Music streams are up and downloads are down. Why is that a surprise?
“Streaming music is cannibalising download sales”. A phrase which gets anyone connected with the music industry hot under the collar.
This technological shift causing a lot of panicked flapping about, however it really shouldn’t be this much of a shock. The transition between music downloads to music streaming has been a topic of conversation since the dawn of legal download stores such as i-Tunes.
Big music markets, especially in the US, have been taken by surprise with how quickly download sales appear to have peaked, then tipped into decline.
While many musicians are worried about royalties, some music executives who see this transition as inevitable are fretting at losing control.
They fear that the rising streaming income may not quite balance out the ongoing decline in sales even if it balances out the download decline. Their next task is to find a way to persuade people to pay for streaming rather than getting it for free.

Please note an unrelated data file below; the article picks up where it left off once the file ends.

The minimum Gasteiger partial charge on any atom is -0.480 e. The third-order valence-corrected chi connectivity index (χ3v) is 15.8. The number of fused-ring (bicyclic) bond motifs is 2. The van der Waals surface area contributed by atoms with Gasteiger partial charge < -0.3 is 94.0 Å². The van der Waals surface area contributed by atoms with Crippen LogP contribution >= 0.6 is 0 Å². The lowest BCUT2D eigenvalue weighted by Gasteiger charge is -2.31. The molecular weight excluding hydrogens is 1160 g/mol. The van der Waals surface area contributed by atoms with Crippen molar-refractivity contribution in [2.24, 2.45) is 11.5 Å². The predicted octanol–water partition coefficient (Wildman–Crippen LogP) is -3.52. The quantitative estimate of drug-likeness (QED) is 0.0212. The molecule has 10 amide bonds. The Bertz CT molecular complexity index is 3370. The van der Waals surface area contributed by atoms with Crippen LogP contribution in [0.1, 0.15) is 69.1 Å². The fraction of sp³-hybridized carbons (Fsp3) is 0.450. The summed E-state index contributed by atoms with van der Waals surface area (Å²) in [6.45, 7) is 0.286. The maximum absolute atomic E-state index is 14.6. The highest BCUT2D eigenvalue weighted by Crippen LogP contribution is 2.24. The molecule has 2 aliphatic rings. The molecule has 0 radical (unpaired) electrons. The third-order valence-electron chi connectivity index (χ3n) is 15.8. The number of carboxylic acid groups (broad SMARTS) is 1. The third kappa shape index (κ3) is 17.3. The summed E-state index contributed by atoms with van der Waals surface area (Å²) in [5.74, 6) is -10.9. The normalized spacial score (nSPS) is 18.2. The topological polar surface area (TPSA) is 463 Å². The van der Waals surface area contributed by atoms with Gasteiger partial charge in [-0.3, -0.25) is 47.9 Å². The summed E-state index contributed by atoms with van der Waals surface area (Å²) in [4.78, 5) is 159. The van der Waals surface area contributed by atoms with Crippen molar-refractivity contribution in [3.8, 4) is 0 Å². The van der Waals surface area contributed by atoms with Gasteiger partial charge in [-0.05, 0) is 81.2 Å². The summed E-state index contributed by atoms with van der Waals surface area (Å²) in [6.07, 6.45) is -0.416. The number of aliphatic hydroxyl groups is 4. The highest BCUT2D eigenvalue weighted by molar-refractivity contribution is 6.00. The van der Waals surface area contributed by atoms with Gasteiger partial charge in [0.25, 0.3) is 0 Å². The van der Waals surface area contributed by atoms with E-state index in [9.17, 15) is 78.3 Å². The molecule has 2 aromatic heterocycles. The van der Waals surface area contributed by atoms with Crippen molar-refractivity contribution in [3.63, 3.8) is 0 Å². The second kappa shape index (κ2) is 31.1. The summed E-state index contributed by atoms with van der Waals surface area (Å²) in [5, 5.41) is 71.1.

Mark Mulligan, initially an analyst at Jupiter Research, and recently from his own Midia Research company, has kept a close eye on these changes for the past few years.
His latest report, co-authored with Alun Simpson, is ‘The Streaming Effect: Assessing the Impact of Streaming Music Behaviour’, tries to get to the bottom of the transition from sales to streams.
The report claims that by the end of 2014, 37m people around the world will be paying for streaming music, while 210m will be listening for free on advertising-supported services.
He feels that tech- savvy people who were the first to buy “bucket loads” of music from i-Tunes have now realized that they could get better value for their money by paying £9.99 a month for unlimited access to something like Spotify.
Mulligan thinks there are two questions to pose when trying make digital music more successful: first, is how many people are prepared to pay for music, and second, is what price they’re prepared to pay for it.
He suggests that £9.99-a-month subscription services, are “pretty much as good as you can get” for this conversion rate.
“It’s the only way you can do it: the only way labels are going to go near anything at that price. They are terrified of cannibalising the top table, and stealing a load of Spotify customers,” he says. “We need more in the way of mid-market pricing, but the US and UK digital guys at the major labels are the ones that are most cautious and have most to lose.”